A healthy individual has a rather powerful immune system.  When it sees something similar to what it’s already seen, it reacts, let say, normally.  So, it uses protective factors it already has, along with SOME new factors.  Here comes H1N1 – a completely new beast.  A healthy, young adult’s immune system reacts EXTREMELY strongly to it; so strongly, in fact, that for a few days the immune system does quite a bit of damage (not long term, but damage nonetheless) to your body.  In most people, they fully recover from this without any intervention; but for some, this can be deadly.  Those especially at risk are those with respiratory (breathing) problems like asthma; most people that die from H1N1 die from respiratory failure.

Here’s hoping that this cleared up some information on H1N1.  Please get vaccinated, as it’s your best chance for not getting the virus, along with washing your hands.  If you have any questions, please feel free to leave a comment!

Nuclear power – how does it work, and is it safe and green???

This story was inspired by the following blog:


With our world rapidly going down the hill as far as the climate and pollution is concerned, people are looking for a real solution to the problems.  Whether you look at carbon dioxide, sulfur dioxide, or other environmental toxins, something needs to be done.  Among the future power options are solar, wind, water, geothermal, and possibly nuclear.

Nuclear power has been around for decades.  It is debated as to whether this type of power is safe OR green.  The purpose of this article is not to argue one way or the other.  The purpose is to educated the masses, and then let you decide for yourself.

So, how does a nuclear reactor work?  Do they stick something like a nuclear bomb in a box, and control the explosion to somehow generate electricity?  In short form, the answer would be a definite no.  Generating electricity from nuclear is both very simple, and very complex.  It is simplistic in that it only requires a nuclear fuel, water, some way to capture the heated water (steam), a turbine, and some type of generator.  The complexity comes from all the safety controls involved.

In regular nuclear fission reactions (such as in a nuclear power plant), a uranium atom is split, giving off by-products (radioactive waste, anyone?) and heat.  This heat is then used to heat water, which then converts into steam, which then drives a turbine, which drives a generator, which makes electricity…  *phew*  So, aside from the nuclear reaction, we’re looking at basically the same thing that hydroelectric power does – water turns a turbine that etc., etc., etc.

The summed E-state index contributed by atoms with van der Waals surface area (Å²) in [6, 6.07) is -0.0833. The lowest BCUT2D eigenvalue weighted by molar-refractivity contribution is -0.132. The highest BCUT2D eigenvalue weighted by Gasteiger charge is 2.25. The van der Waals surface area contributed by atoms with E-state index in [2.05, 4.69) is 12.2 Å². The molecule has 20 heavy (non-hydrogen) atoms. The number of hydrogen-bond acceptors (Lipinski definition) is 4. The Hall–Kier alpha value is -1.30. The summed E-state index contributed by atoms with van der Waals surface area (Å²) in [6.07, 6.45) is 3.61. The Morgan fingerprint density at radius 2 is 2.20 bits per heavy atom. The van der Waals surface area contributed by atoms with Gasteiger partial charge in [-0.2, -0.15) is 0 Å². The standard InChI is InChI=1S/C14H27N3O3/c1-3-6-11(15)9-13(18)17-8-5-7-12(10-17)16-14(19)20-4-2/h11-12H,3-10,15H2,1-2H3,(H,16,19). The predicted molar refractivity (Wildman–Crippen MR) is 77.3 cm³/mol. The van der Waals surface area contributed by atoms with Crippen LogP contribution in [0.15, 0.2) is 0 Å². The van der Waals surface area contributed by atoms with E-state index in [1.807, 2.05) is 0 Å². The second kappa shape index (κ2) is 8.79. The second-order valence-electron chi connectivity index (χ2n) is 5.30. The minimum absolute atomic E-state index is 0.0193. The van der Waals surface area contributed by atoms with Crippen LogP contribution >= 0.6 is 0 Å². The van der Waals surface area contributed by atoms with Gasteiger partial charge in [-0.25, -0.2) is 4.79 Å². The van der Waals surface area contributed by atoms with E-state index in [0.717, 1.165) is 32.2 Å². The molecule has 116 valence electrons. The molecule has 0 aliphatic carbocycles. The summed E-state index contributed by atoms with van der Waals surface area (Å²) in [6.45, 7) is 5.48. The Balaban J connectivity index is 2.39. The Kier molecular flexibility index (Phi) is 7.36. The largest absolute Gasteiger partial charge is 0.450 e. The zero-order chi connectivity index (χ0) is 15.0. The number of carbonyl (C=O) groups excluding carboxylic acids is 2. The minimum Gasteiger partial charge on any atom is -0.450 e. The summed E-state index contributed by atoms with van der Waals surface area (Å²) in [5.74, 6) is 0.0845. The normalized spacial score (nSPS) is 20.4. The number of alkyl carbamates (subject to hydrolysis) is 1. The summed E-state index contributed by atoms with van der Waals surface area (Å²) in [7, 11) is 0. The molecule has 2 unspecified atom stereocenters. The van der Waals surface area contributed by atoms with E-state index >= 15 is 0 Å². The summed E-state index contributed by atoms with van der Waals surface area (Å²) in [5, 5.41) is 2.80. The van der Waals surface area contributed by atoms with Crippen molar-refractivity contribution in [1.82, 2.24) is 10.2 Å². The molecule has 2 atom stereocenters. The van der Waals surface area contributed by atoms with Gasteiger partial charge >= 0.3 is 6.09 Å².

So what’s the big deal?  Well, have you ever heard of Chernobyl?  It was a soviet-era nuclear plant that exploded, and was quite horrible (in fact, to this day, I believe the town that was nearby is still unpopulated and unfit for habitation).  So naturally people are a little upset to have a nuclear power plant move in next door.  This is of course in addition to the nuclear waste that has to be disposed of somewhere, hopefully without contaminating things like groundwater (which most people use for drinking).  So, what types of things might make a person turn pro-nuclear?

For one thing, western nuclear plants have multiple safety processes in place.  Chernobyl happened due to a failed safety test, where safety protocols were suspended in order to test a new shut-down protocol.  Chernobyl (like most soviet nuclear plants) did not have a containment vessel around the reactor – all western plants have some sort of containment vessel, so that in the event of an explosion, the core isn’t exposed to air, and radioactive materials cannot escape.

Another key safety feature is control rods.  These are made of an element that basically absorbs the nuclear reaction.  Normally, these rods are inserted and withdrawn to control how much power is being generated (via heat generation).  In the event of a problem, a computer control automatically inserts the control rods (drops them, actually) into the reactor, immediately stopping all nuclear activity.